‘Anything That Isn’t This’ by Chris Priestley £8.99 Hot Key Books

I am almost embarrassed to be writing about this book now as I am so horribly late to the party, but it would not be honest if I did not include it in here, so, we have arrived at… ‘My Brilliant Friend’ by Elena Ferrante. Working in the book industry I obviously had seen and heard more about these books than your average release, the word of mouth buzz began and I saw the tables stacked with those covers (oh those covers, so much to be said) yet I just did not pick them up. There was no aversion to them, I am not one to reject something because it is popular, I simply had a lot of books to read and they ‘The Neapolitan Series’ kept escaping me. That was until this summer, when I was being a book shop tourist for the day (busman’s holiday and all that) and I found myself buying the first of the four part series. Well, that is it isn’t it? You Ferrante readers will know how my heart was stolen and my every waking moment was consumed by Lila and Elena. Such phenomenal writing translated so beautifully you feel as if you are experiencing the text exactly how those reading in the original language will be. Never have I read such a realistic portrayal of female friendship, with its passionate love and deep jealousy. I experienced such a thrill reading Ferrante describe the difference between the men and women of Naples, people presuming they should be frightened of the men’s explosive anger, but no, as this passes in ten minutes, whereas the women – be frightened of the women, their anger will last a lifetime. Opening the story with Elena, in her 60’s, receiving a phone call from her best friend Lila’s son, to inform her that she has not been seen for days now. Elena advices him to look around her friend’s apartment and he quickly realises that not only has his mother gone, but her possessions too, she has even gone so far as to cut herself out of every single family photo. As Elena puts down the receiver she reflects on how she is not surprised Lila has disappeared, that she knew she would always do this, and that while she can remember she is going to write their story down. We jump back to late 1940’s Naples and so the tale begins. This, for me, is fiction at its best. Engrossing and enough to make me really resent any activity that wasn’t sitting down with this book. I do worry that the covers will put some male readers off (not that I in any way believe in fiction being ‘for’ men or women specifically) but I am aware this does happen, so if you have looked at these covers and thought ‘hmmm, bit gaudy, I’ll give this one a miss’, then to you I say ‘NO you fool! Pick up the book, take it to the counter to pay and then prepare to be amazed!’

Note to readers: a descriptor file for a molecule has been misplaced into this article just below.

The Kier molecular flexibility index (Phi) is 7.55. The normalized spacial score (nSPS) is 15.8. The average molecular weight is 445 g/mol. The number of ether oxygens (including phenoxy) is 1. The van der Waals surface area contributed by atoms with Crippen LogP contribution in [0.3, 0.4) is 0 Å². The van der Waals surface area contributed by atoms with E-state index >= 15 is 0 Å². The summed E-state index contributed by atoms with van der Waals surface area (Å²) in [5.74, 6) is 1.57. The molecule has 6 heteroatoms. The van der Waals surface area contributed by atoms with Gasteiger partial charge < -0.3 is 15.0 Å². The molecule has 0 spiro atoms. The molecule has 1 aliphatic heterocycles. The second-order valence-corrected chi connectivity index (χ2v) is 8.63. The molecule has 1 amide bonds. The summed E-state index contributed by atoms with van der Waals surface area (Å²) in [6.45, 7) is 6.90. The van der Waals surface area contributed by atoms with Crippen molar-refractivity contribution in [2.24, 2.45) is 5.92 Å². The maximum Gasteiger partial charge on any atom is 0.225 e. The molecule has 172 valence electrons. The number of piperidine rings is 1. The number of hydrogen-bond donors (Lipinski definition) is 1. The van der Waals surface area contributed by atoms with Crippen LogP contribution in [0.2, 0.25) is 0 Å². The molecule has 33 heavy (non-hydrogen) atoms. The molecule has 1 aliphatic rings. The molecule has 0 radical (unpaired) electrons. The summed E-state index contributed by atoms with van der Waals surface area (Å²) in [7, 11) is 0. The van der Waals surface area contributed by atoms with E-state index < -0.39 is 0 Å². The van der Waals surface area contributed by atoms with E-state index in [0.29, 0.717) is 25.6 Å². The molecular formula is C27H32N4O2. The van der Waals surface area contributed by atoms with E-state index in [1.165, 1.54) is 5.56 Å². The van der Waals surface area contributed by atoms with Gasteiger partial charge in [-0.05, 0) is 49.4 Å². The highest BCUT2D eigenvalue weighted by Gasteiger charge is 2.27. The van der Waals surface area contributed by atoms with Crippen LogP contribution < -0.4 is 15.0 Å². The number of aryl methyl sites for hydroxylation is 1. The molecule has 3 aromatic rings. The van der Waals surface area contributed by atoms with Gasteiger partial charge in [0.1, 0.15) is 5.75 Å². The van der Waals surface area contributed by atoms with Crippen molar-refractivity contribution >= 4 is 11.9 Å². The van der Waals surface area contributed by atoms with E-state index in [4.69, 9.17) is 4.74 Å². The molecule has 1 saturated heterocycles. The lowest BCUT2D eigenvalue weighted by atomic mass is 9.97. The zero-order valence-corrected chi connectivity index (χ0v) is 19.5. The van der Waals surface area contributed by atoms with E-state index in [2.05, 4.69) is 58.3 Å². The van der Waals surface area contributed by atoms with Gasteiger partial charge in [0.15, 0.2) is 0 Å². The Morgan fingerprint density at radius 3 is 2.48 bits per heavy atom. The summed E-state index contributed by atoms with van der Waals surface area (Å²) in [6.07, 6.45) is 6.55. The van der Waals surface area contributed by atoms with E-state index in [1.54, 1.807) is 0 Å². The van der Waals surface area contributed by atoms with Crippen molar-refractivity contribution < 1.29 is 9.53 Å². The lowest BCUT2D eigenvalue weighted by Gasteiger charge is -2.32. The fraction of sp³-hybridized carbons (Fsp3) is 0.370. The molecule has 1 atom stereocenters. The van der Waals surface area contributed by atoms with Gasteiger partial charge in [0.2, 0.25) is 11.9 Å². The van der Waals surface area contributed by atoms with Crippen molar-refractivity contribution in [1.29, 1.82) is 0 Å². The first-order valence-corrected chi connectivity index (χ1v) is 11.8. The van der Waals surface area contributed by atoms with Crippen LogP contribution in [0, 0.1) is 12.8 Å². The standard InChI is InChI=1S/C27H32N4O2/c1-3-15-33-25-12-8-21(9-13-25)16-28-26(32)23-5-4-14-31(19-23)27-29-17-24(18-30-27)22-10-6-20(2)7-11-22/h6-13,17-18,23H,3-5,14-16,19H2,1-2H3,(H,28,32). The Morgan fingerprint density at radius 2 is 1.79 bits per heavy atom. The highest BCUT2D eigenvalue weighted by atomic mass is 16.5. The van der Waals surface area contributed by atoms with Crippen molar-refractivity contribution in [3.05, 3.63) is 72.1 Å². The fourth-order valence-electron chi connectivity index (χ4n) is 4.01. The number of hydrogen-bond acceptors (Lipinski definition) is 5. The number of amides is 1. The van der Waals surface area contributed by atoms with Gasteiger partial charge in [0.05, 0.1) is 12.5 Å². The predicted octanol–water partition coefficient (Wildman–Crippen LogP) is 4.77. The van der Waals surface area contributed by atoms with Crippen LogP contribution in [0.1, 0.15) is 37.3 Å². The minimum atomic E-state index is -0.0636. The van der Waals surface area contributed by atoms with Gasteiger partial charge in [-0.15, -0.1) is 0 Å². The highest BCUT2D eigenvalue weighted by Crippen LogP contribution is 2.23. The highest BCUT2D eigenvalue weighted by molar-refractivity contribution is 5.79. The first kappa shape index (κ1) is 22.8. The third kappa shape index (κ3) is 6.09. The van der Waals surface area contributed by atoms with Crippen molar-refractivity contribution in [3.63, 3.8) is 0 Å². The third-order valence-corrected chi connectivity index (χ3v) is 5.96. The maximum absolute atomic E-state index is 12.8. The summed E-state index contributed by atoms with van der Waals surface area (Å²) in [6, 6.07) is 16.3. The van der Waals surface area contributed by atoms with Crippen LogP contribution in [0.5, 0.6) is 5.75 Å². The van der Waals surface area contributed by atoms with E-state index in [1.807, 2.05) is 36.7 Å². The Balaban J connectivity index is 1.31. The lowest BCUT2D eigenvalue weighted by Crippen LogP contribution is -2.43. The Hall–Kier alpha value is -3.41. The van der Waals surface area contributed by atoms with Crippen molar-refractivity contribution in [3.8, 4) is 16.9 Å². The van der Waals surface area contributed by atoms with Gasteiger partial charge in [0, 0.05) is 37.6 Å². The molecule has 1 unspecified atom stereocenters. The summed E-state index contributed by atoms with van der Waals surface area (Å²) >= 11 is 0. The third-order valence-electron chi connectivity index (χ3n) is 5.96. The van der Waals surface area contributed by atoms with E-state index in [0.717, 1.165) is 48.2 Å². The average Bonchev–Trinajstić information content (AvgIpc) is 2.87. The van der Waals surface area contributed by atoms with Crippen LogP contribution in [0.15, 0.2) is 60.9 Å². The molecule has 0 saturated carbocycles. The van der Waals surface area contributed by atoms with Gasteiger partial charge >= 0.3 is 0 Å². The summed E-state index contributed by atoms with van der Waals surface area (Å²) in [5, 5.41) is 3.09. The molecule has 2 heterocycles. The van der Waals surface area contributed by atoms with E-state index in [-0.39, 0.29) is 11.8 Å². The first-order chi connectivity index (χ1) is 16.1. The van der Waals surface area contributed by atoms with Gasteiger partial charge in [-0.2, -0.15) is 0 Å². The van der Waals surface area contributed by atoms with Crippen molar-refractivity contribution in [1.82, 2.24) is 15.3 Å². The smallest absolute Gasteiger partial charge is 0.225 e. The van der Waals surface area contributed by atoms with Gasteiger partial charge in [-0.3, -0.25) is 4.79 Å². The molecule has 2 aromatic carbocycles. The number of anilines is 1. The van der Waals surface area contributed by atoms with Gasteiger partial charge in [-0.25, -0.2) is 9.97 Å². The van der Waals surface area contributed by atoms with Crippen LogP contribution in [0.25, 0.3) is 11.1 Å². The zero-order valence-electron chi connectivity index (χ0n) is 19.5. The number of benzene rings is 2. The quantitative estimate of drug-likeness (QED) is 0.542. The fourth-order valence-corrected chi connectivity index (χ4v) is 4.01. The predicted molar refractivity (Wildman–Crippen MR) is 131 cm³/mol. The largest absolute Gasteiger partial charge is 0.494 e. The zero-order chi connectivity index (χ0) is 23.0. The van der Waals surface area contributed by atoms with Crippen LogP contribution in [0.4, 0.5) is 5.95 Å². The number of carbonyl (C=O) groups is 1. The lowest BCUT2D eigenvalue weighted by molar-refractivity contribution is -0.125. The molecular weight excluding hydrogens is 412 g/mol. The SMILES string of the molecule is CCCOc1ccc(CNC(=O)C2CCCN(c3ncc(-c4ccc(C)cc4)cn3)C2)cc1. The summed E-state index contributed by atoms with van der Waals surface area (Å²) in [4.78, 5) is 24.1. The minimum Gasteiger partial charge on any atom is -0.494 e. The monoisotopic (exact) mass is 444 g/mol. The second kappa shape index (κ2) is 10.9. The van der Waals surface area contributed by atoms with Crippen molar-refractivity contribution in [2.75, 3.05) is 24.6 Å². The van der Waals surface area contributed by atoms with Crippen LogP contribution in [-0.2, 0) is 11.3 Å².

‘My Brilliant Friend’ by Elena Ferrante £11.99 (Europa Editions)

I do not have many graphic novels in my back catalogue but this is something I definitely want to change. This was a point driven home when I read ‘Everything is Teeth’, a graphic novel written by Evie Wyld and illustrated by Joe Sumner. Now I am a huge fan of Wyld’s writing, having read and recommended ‘After the Fire, A Still Small Voice’ and ‘All the Birds, Singing’ to many, so I was always going to pick this up to take a look, but I did not anticipate becoming so hooked by this form of storytelling. The tale itself initially appears to be a simple one, as we learn of Wyld’s fear of the shark and how this was a constant issue in her childhood. As we read on we quickly become aware that the story is so much more than this and is actually an examination of her relationship with her father as he grows older and eventually passes away, with Wyld’s striking, sparse style focusing on the minutiae within their relationship and having it speak volumes. Sumner, a friend of Wyld’s, has illustrated the tale in two different styles. The portrayal of Wyld and her family is done in an almost cartoonish fashion, where-as his images of the sharks are frighteningly realistic, the contrast highlighting how they were the stuff of a young girls nightmares. Squeamish when it comes to blood? Well you would assume you were safe when it comes to flicking through a book, but hold your horses, although the majority of the novel is black and white, we do see the damage that can be done by these magnificent animals as vivid, blood red suddenly leaps out at us from the pages to powerful effect. For those new to the graphic novel or seasoned pros, this would be a welcome addition to a bookshelf.

‘Everything is Teeth’ by Evie Wyld & Joe Sumner £16.99 (Random House)

So there we go, another handful of my favourites from this year’s collection. Have you read any of the above and if so, what did you think? Or do you have some favourites you think deserve a mention? Well  let us know in the comments below! Until next time,

Happy Reading!


…Better Than All The Rest!